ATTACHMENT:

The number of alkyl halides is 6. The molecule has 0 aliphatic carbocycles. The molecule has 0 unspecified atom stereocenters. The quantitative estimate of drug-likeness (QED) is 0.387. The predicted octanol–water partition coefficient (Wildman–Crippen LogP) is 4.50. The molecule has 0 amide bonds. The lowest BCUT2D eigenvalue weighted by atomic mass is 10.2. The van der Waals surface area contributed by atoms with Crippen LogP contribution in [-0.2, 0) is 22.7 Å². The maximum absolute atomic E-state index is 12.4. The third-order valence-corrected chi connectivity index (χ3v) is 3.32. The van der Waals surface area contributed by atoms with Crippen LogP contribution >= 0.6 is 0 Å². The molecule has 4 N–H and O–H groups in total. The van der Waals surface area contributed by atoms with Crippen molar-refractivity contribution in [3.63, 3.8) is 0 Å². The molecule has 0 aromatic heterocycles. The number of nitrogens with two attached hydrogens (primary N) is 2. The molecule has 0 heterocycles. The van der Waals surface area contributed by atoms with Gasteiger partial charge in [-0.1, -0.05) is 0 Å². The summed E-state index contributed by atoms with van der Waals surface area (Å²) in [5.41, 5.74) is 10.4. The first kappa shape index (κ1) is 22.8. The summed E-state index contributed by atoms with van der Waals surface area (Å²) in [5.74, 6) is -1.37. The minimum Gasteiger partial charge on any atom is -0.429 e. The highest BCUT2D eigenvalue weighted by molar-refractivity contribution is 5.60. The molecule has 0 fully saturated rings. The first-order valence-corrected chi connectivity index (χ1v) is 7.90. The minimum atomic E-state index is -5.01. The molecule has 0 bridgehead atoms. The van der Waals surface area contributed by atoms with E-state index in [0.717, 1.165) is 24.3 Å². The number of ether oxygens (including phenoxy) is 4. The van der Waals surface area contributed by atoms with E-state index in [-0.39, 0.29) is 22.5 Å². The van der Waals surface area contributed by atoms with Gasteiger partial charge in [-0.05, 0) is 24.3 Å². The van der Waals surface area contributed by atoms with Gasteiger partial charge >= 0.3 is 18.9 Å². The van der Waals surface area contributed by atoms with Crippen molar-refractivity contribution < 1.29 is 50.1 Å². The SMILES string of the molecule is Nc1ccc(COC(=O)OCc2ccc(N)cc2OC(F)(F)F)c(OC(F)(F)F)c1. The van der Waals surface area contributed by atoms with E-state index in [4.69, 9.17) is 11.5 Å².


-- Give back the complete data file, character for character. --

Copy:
The number of alkyl halides is 6. The molecule has 0 aliphatic carbocycles. The molecule has 0 unspecified atom stereocenters. The quantitative estimate of drug-likeness (QED) is 0.387. The predicted octanol–water partition coefficient (Wildman–Crippen LogP) is 4.50. The molecule has 0 amide bonds. The lowest BCUT2D eigenvalue weighted by atomic mass is 10.2. The van der Waals surface area contributed by atoms with Crippen LogP contribution in [-0.2, 0) is 22.7 Å². The maximum absolute atomic E-state index is 12.4. The third-order valence-corrected chi connectivity index (χ3v) is 3.32. The van der Waals surface area contributed by atoms with Crippen LogP contribution >= 0.6 is 0 Å². The molecule has 4 N–H and O–H groups in total. The van der Waals surface area contributed by atoms with Crippen molar-refractivity contribution in [3.63, 3.8) is 0 Å². The molecule has 0 aromatic heterocycles. The number of nitrogens with two attached hydrogens (primary N) is 2. The molecule has 0 heterocycles. The van der Waals surface area contributed by atoms with Gasteiger partial charge in [-0.1, -0.05) is 0 Å². The summed E-state index contributed by atoms with van der Waals surface area (Å²) in [5.41, 5.74) is 10.4. The first kappa shape index (κ1) is 22.8. The summed E-state index contributed by atoms with van der Waals surface area (Å²) in [5.74, 6) is -1.37. The minimum Gasteiger partial charge on any atom is -0.429 e. The highest BCUT2D eigenvalue weighted by molar-refractivity contribution is 5.60. The molecule has 0 fully saturated rings. The first-order valence-corrected chi connectivity index (χ1v) is 7.90. The minimum atomic E-state index is -5.01. The molecule has 0 bridgehead atoms. The van der Waals surface area contributed by atoms with E-state index in [0.717, 1.165) is 24.3 Å². The number of ether oxygens (including phenoxy) is 4. The van der Waals surface area contributed by atoms with E-state index in [-0.39, 0.29) is 22.5 Å². The van der Waals surface area contributed by atoms with Gasteiger partial charge in [-0.05, 0) is 24.3 Å². The van der Waals surface area contributed by atoms with Gasteiger partial charge >= 0.3 is 18.9 Å². The van der Waals surface area contributed by atoms with Crippen molar-refractivity contribution < 1.29 is 50.1 Å². The SMILES string of the molecule is Nc1ccc(COC(=O)OCc2ccc(N)cc2OC(F)(F)F)c(OC(F)(F)F)c1. The van der Waals surface area contributed by atoms with E-state index in [4.69, 9.17) is 11.5 Å².